Replace carbon seal faces with seal faces of materials having a higher modulus of elasticitylike bronze, silicon carbide, or tungsten carbide. These will have greater resistance to hydraulic and mechanical bending loads.

Failure mode. O-rings or other secondary seals show deformation from being squeezed through the close clearances around the primary seal faces. Frequently these O-rings or secondary seals will appear cut or, in some cases, peeled. See Figure 3-158.

Action.Check O-ring clearances for the application. Replace O-ring if necessary. See Figure 3-159.Figure 3-159. Maximum allowable clearance for O-ring secondary seals.Check the chemical compatibility and temperature limits of the secondary seals. Replace if indicated.Install anti-extrusion rings if necessary.Check and correct the condition of the equipment.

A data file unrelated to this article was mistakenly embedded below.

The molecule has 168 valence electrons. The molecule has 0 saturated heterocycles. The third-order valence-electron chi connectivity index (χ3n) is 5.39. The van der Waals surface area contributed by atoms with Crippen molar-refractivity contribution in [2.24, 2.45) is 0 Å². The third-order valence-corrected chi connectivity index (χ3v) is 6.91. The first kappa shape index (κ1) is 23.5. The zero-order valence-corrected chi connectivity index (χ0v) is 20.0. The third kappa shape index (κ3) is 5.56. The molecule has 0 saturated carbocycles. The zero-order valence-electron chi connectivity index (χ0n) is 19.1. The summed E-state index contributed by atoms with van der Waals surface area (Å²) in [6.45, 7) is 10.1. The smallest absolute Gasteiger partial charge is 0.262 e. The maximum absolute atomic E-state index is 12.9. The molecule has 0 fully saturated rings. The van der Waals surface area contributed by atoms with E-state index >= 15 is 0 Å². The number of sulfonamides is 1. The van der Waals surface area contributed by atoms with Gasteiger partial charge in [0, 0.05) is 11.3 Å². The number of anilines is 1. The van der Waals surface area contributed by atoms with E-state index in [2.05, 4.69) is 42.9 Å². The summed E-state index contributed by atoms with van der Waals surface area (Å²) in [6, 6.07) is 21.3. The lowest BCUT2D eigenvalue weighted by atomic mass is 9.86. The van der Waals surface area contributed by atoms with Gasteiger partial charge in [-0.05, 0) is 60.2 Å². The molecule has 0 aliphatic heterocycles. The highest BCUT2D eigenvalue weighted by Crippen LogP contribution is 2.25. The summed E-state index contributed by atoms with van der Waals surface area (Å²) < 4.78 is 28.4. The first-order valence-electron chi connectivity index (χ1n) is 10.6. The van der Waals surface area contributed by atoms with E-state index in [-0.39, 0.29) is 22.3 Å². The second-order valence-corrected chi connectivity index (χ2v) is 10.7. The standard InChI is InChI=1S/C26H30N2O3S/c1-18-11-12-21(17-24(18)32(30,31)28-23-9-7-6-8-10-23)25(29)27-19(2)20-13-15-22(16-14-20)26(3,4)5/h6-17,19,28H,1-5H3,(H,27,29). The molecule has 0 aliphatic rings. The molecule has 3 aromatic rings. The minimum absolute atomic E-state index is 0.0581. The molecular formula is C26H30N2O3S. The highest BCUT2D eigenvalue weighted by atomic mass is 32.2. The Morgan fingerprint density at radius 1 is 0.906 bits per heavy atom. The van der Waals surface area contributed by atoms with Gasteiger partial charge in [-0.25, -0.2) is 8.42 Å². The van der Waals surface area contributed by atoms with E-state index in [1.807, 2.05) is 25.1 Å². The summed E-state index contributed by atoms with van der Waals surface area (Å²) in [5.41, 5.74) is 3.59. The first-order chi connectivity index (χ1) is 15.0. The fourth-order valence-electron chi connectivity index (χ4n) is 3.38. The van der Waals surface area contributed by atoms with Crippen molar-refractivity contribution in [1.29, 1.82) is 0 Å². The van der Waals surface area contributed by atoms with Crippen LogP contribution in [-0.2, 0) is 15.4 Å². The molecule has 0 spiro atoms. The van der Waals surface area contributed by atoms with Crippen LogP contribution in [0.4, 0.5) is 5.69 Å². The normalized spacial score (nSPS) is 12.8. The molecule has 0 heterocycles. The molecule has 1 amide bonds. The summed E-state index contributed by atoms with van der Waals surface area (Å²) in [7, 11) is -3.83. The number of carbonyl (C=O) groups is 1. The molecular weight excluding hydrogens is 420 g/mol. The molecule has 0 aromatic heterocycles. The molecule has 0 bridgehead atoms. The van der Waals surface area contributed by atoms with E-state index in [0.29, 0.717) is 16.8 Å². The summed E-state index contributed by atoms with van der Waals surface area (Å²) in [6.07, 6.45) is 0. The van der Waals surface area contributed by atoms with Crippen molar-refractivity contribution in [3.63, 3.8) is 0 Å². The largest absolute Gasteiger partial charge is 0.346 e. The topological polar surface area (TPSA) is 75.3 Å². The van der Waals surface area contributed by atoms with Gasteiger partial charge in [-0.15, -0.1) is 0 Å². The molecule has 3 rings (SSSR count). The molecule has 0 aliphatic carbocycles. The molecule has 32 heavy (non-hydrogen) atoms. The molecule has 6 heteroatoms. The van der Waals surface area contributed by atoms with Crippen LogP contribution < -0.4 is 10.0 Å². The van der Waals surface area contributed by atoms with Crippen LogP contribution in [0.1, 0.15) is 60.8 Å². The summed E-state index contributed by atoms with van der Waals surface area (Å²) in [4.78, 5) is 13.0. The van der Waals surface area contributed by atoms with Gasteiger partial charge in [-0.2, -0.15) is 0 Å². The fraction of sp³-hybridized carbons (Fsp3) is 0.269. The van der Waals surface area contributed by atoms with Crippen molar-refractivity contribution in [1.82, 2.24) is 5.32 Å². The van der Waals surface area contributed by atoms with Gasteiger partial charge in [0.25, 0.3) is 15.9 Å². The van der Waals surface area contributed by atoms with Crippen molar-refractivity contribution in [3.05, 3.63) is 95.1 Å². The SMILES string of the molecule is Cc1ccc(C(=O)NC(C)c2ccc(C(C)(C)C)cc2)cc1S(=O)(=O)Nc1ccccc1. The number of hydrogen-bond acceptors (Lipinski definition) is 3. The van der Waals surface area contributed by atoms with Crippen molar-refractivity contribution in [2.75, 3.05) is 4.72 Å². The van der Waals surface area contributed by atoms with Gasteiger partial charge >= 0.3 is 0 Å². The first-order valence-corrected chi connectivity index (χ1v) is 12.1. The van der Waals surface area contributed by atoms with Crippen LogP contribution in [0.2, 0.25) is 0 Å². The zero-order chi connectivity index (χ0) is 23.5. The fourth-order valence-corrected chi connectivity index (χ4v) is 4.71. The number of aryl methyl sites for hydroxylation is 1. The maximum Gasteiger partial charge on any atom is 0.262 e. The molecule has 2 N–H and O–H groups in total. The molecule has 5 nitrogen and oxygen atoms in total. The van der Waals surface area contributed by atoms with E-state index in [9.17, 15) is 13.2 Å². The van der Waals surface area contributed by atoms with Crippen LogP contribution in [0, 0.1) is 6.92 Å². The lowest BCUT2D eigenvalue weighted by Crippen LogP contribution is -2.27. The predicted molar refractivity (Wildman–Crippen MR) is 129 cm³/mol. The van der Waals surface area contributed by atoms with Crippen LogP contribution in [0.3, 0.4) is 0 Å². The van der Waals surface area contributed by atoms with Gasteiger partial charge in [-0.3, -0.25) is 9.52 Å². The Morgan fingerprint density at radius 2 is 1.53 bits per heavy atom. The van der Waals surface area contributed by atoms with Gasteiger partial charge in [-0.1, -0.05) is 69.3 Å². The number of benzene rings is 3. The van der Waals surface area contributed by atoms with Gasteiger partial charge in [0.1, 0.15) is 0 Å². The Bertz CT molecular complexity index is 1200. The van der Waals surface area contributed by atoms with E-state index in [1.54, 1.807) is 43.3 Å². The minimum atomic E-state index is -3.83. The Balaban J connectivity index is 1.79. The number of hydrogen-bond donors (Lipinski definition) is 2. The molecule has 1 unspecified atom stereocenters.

Failure mode. Seal face may be eaten away or washed out in one localized area. See Figure 3-160. Erosion will commonly occur on a stationary seal face until seal face distortion or breakage occurs. Erosion most often takes place in seal faces of carbon-graphite, but can arise in other materials under severe conditions.

Causes. Excessive flush rates or a flush fluid contaminated with abrasive particles will cause erosion. Either condition will result in a sandblast effect on a localized area of the stationary seal face.

Action.Reduce the seal flush rate.Eliminate abrasives from the seal flush fluid by using filters or cyclone separators.Replace carbon seal faces with those of an erosion-resistant material such as bronze, tungsten carbide, or silicon carbide.Relocate the seal flush or install a shroud to protect the stationary seal face from the direct flow of the flush.